Postpartum Anxiety

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postpartum anxiety

Welcoming a child into the world can be one of the most magical experiences that we have as human beings. After all, it’s a miracle of life! But there is one aspect of being a new parent that we aren’t talking about enough. That’s the mental turmoil that many experience weeks, months, and even years postpartum. Wondering how to deal with postpartum anxiety? Wondering if it’s more than the baby blues? Maybe postpartum depression? Let’s dive in.

How to deal with postpartum anxiety

Postpartum anxiety is a form of postpartum depression. It can leave new parents feeling worried, fearful, and even paranoid. It’s become even more common in recent years. We are coming off of the height of the pandemic. The world of technology that we live in exasperates it. Rates of postpartum depression rose three-fold during COVID-19. In this blog we discuss how to help postpartum anxiety.

Signs and symptoms

Signs of postpartum anxiety can manifest in a variety of ways. If you think you are developing postpartum anxiety, check for symptoms. There are physical symptoms as well as mental. Common signs and symptoms of postpartum anxiety include:  

  • Fatigue
  • Difficulty concentrating
  • Changes in appetite
  • Feelings of worthlessness or guilt
  • Feelings of restlessness or agitation
  • Irritability and mood swings
  • Rapid heartbeat or palpitations
  • Muscle tension
  • Panic attacks
  • Intrusive thoughts or worries that can be difficult to control
  • Separation fears
  • Racing thoughts and difficulty sleeping
  • Nightmares or night terrors
  • Physical symptoms such as headaches, stomach aches, or chest pain
  • Avoidance of certain situations or activities related to the baby
  • Exaggerated startle response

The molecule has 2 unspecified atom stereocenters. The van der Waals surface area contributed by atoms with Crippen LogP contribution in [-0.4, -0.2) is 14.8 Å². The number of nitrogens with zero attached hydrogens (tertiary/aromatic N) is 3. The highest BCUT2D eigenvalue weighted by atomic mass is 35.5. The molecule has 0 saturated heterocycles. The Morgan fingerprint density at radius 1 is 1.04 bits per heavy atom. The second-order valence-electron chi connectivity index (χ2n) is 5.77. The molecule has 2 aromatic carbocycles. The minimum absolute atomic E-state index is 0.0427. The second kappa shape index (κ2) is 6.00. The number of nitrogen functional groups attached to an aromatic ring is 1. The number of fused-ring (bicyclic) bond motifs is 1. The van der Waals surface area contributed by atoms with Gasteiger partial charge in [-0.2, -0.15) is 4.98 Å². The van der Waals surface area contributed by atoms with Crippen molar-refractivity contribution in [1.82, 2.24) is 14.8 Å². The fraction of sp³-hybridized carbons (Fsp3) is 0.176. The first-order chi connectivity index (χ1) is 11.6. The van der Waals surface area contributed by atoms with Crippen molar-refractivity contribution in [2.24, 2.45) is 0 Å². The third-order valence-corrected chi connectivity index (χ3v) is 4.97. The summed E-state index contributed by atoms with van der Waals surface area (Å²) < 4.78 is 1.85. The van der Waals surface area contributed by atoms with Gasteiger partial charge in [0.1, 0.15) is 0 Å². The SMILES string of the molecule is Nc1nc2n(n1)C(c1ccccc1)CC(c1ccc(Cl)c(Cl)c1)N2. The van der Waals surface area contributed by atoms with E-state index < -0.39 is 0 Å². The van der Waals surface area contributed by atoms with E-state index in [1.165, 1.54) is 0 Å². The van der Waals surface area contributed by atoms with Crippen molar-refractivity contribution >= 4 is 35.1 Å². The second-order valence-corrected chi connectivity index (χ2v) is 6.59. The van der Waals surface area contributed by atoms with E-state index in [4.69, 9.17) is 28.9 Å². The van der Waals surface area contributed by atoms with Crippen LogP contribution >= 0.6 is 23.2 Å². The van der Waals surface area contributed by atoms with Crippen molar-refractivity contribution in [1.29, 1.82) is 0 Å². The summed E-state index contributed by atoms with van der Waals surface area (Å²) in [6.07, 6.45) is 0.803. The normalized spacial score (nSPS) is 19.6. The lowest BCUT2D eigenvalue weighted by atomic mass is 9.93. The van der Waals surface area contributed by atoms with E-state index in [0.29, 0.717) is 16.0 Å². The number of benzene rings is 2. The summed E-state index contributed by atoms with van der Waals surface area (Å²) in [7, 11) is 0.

• Obsessive-compulsive behavior (OCD)
  • Becoming anxious about the baby’s health and development

Is it “baby blues” or a serious condition?

A new baby is a major lifestyle change. It is only natural to feel out-of-sorts, sleep-deprived, and even a little sad during the first few weeks. Unwanted comments and judgement from family members doesn’t help! It’s important to look out for unhappiness feelings beyond the two-week mark. Pay attention to excessive worry, dread, nausea, rapid heartbeat and trouble concentrating. Pay attention if you have hot flashes, changes in appetite or sleep, or other symptoms out of the ordinary. You’ll want to alert your healthcare provider.

Is it anxiety or postpartum depression?

Postpartum depression is intense feelings of sadness and even disinterest in the child. Postpartum anxiety results in feelings of intense and uncontrollable worry and dread. While both terms are used interchangeably, they are not the same. Postpartum anxiety is a form of postpartum depression. But, they are two separate diagnoses. Both conditions impact people in the first year following childbirth. PPA can also manifest as a form of obsessive-compulsive disorder.

How common is postpartum anxiety?

It is often confused and reported as postpartum depression. Postpartum anxiety is a different condition. It is actually more common than postpartum depression. It’s reported in 10% of all new mothers. Half of women with postpartum depression, including postpartum anxiety, go undiagnosed. According to NAMI, perinatal mood and anxiety disorders affect many women. While the exact prevalence is unknown, some estimates say as many as 1 million moms face it each year in the U.S. alone.

My own journey with anxiety

I take medicine for depression and anxiety and started years ago when I was in a crappy relationship. I did everything I knew to help myself- yoga, running, journaling, seeing a therapist. In the end, I decided I needed more help.